Dead Can Dance, resurrected
MUSIC Those were days of mystery, when a rare album would come to you like a message from alien shores, a spectral cryptogram, the crackle of the plastic wrap as you tore it open subbing in for ghostly static. Especially if that album found its serendipitous way to you (breathtakingly arty gay older coworker, amazing cool girl from another high school who lived in her parents' patchouli-scented basement, astronomical sum plunked down at unerring record store clerk's slightly condescending suggestion) from willfully obfusc label 4AD, its releases so calculated to transcend earthly bonds that you could barely figure out the lyrics, let alone what possessed angelic being those mouthfuls of gothly warbled vowels belonged to. The label was notoriously recalcitrant about exposing its artists to mundane promotional hoo-haw. Pre-Internet, this often insurmountable unknowing became almost erotic.
And more than any other act on 4AD's roster in the 1980s — more than Cocteau Twins or Throwing Muses, more than the vague amalgamated entity known as This Mortal Coil — Dead Can Dance (appearing Sun/12 at the Greek Theatre) embodied and perpetuated this exquisitely agonizing inscrutability. You knew they were an Australian-British duo that traded in deep musico-anthropological investigations worked up into stately, chthonic pop, you knew their names, you even saw a picture or two. But that was a close as you'd get to any kind of intimacy. The music (and of course the iconic cover art — I still dream of the imagery for albums Spleen and Ideal and Within the Realm of a Dying Sun) had to stand for everything.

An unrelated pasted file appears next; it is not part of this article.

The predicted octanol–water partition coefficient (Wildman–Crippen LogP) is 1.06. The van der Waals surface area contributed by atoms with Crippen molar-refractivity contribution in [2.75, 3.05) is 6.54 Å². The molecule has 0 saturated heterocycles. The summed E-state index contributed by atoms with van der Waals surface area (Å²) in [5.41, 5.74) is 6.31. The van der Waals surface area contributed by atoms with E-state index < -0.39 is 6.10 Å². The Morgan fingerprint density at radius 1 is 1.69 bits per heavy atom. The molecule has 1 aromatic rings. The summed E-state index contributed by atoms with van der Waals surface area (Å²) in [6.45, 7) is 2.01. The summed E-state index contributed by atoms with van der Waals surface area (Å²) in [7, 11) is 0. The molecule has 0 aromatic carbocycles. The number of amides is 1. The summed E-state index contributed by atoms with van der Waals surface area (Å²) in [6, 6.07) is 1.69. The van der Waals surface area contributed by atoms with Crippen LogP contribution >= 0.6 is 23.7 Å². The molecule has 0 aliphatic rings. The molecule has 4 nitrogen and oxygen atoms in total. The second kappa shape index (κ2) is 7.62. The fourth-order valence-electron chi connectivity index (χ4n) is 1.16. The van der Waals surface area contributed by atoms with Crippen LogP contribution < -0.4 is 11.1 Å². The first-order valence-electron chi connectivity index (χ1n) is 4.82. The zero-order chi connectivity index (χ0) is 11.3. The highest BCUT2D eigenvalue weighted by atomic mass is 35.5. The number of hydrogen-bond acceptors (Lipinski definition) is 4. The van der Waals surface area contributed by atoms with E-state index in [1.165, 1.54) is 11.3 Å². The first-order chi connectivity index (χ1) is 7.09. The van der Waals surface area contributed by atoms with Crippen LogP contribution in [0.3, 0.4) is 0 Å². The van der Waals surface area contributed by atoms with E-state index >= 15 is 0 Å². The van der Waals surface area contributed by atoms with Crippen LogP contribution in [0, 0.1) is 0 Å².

So it was a bit unsettling for me to be on the other end of the phone from DCD's high priestess of eerie glossolalia, Lisa Gerrard, as she dished about her tumultuous relationship with her musical partner, Brendan Perry.
"Oh, we had such fights, such awful fights — wrecking things, really, in the studio, and often we'd just have to separate ourselves," she told me, her wonderfully animated voice ringing clear with a certain pastoral mysticism.
"But you see, darling, it was all in service of the music, this powerful force that we tap into together, that comes through us into the world. We had to learn that we just can't force it, the power must emerge when it's ready. You must be very patient and wait for the unlocking to begin — the great unlocking that connects all literature and art, and shines through in our shared humanity.
"We can't weave the specific threads of this underlying magnificence if the loom isn't there. You must have the loom. Now, we feel we've found it again."
Specifically, Gerrard was referring to the fact that solidly pleasurable and Middle Eastern-tinged return to form, Anastasia, to be released on August 12, is the first Dead Can Dance album in 16 years. The pair has kept themselves very busy in the meantime. Gerrard produces highly acclaimed soundtracks for movies like Gladiator and The Insider and Perry, the more somberly bucolic of the pair, has converted a mid-19th century church in central Ireland into a studio, Quivvy, where Anastasia and several of his solo albums were recorded.
After a focused but exhausting reunion tour in 2005, the pair found it wasn't the right time to reconnect in the studio and headed back to separate lives in different hemispheres. (Prominent in the pair's press materials is the fact that their physical relationship ended in the early '90s.) But a couple years ago, Perry commented on his online forum that the two were talking, and sure enough Anastasis, the Greek word for resurrection, was born.
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